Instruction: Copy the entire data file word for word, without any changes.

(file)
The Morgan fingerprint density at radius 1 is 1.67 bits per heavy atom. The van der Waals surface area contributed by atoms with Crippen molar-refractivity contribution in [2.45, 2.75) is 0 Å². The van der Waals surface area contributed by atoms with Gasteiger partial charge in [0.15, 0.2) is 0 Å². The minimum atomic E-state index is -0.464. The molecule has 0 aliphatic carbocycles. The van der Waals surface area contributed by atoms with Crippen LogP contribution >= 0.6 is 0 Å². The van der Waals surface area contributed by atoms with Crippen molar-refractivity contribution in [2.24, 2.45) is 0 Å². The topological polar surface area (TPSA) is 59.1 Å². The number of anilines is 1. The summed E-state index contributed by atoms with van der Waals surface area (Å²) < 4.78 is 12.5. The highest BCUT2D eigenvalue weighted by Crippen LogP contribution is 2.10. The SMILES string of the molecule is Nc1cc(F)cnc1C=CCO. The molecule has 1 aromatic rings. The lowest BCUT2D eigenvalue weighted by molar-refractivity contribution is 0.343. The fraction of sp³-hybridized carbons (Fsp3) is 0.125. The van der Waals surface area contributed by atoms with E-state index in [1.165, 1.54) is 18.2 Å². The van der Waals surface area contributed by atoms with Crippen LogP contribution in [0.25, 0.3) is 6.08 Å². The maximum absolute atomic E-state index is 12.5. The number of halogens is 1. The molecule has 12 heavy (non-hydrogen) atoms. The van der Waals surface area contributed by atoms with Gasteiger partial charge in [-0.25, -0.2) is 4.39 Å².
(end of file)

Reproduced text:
The Morgan fingerprint density at radius 1 is 1.67 bits per heavy atom. The van der Waals surface area contributed by atoms with Crippen molar-refractivity contribution in [2.45, 2.75) is 0 Å². The van der Waals surface area contributed by atoms with Gasteiger partial charge in [0.15, 0.2) is 0 Å². The minimum atomic E-state index is -0.464. The molecule has 0 aliphatic carbocycles. The van der Waals surface area contributed by atoms with Crippen LogP contribution >= 0.6 is 0 Å². The van der Waals surface area contributed by atoms with Crippen molar-refractivity contribution in [2.24, 2.45) is 0 Å². The topological polar surface area (TPSA) is 59.1 Å². The number of anilines is 1. The summed E-state index contributed by atoms with van der Waals surface area (Å²) < 4.78 is 12.5. The highest BCUT2D eigenvalue weighted by Crippen LogP contribution is 2.10. The SMILES string of the molecule is Nc1cc(F)cnc1C=CCO. The molecule has 1 aromatic rings. The lowest BCUT2D eigenvalue weighted by molar-refractivity contribution is 0.343. The fraction of sp³-hybridized carbons (Fsp3) is 0.125. The van der Waals surface area contributed by atoms with E-state index in [1.165, 1.54) is 18.2 Å². The van der Waals surface area contributed by atoms with Crippen LogP contribution in [0.25, 0.3) is 6.08 Å². The maximum absolute atomic E-state index is 12.5. The number of halogens is 1. The molecule has 12 heavy (non-hydrogen) atoms. The van der Waals surface area contributed by atoms with Gasteiger partial charge in [-0.25, -0.2) is 4.39 Å².